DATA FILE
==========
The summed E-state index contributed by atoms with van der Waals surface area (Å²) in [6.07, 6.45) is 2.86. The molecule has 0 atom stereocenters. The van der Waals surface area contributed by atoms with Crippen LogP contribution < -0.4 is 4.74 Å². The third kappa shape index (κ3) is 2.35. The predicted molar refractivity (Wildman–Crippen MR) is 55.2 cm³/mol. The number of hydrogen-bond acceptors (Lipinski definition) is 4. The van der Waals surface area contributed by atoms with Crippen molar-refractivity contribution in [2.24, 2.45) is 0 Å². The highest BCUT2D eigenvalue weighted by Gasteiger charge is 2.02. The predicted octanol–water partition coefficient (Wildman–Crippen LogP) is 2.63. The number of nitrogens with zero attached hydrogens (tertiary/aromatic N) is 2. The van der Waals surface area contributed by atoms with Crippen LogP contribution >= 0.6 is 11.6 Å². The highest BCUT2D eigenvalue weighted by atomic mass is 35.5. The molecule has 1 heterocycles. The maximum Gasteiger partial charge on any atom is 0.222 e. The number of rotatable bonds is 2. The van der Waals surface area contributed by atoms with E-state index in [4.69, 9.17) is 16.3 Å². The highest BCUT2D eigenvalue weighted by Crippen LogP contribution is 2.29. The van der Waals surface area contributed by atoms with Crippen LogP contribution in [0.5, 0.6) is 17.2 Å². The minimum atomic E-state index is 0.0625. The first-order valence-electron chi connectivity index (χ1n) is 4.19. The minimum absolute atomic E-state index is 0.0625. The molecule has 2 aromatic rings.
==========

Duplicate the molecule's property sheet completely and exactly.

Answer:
The summed E-state index contributed by atoms with van der Waals surface area (Å²) in [6.07, 6.45) is 2.86. The molecule has 0 atom stereocenters. The van der Waals surface area contributed by atoms with Crippen LogP contribution < -0.4 is 4.74 Å². The third kappa shape index (κ3) is 2.35. The predicted molar refractivity (Wildman–Crippen MR) is 55.2 cm³/mol. The number of hydrogen-bond acceptors (Lipinski definition) is 4. The van der Waals surface area contributed by atoms with Crippen molar-refractivity contribution in [2.24, 2.45) is 0 Å². The highest BCUT2D eigenvalue weighted by Gasteiger charge is 2.02. The predicted octanol–water partition coefficient (Wildman–Crippen LogP) is 2.63. The number of nitrogens with zero attached hydrogens (tertiary/aromatic N) is 2. The van der Waals surface area contributed by atoms with Crippen LogP contribution >= 0.6 is 11.6 Å². The highest BCUT2D eigenvalue weighted by atomic mass is 35.5. The molecule has 1 heterocycles. The maximum Gasteiger partial charge on any atom is 0.222 e. The number of rotatable bonds is 2. The van der Waals surface area contributed by atoms with E-state index in [4.69, 9.17) is 16.3 Å². The highest BCUT2D eigenvalue weighted by Crippen LogP contribution is 2.29. The van der Waals surface area contributed by atoms with Crippen LogP contribution in [0.5, 0.6) is 17.2 Å². The minimum atomic E-state index is 0.0625. The first-order valence-electron chi connectivity index (χ1n) is 4.19. The minimum absolute atomic E-state index is 0.0625. The molecule has 2 aromatic rings.